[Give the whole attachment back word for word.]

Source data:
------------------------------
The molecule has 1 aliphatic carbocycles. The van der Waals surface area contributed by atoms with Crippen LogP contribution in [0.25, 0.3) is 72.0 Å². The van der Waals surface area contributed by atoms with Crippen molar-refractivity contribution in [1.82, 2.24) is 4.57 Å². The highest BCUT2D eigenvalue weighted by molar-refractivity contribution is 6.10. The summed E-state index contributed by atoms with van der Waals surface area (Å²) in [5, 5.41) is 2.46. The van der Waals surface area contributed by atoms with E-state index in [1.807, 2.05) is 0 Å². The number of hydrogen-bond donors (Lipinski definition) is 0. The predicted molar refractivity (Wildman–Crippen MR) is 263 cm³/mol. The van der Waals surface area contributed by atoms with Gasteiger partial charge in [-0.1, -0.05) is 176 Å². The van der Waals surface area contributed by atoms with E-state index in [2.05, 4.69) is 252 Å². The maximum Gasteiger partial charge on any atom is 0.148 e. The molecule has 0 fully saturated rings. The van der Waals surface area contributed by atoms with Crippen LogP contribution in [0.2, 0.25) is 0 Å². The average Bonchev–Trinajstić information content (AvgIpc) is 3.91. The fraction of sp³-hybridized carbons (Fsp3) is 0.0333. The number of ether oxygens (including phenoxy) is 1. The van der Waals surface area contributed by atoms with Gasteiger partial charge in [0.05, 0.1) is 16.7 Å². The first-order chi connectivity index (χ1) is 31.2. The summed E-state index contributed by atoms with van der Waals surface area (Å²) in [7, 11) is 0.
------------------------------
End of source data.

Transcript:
The molecule has 1 aliphatic carbocycles. The van der Waals surface area contributed by atoms with Crippen LogP contribution in [0.25, 0.3) is 72.0 Å². The van der Waals surface area contributed by atoms with Crippen molar-refractivity contribution in [1.82, 2.24) is 4.57 Å². The highest BCUT2D eigenvalue weighted by molar-refractivity contribution is 6.10. The summed E-state index contributed by atoms with van der Waals surface area (Å²) in [5, 5.41) is 2.46. The van der Waals surface area contributed by atoms with E-state index in [1.807, 2.05) is 0 Å². The number of hydrogen-bond donors (Lipinski definition) is 0. The predicted molar refractivity (Wildman–Crippen MR) is 263 cm³/mol. The van der Waals surface area contributed by atoms with Gasteiger partial charge in [-0.1, -0.05) is 176 Å². The van der Waals surface area contributed by atoms with E-state index in [2.05, 4.69) is 252 Å². The maximum Gasteiger partial charge on any atom is 0.148 e. The molecule has 0 fully saturated rings. The van der Waals surface area contributed by atoms with Crippen LogP contribution in [0.2, 0.25) is 0 Å². The average Bonchev–Trinajstić information content (AvgIpc) is 3.91. The fraction of sp³-hybridized carbons (Fsp3) is 0.0333. The number of ether oxygens (including phenoxy) is 1. The van der Waals surface area contributed by atoms with Gasteiger partial charge in [0.05, 0.1) is 16.7 Å². The first-order chi connectivity index (χ1) is 31.2. The summed E-state index contributed by atoms with van der Waals surface area (Å²) in [7, 11) is 0.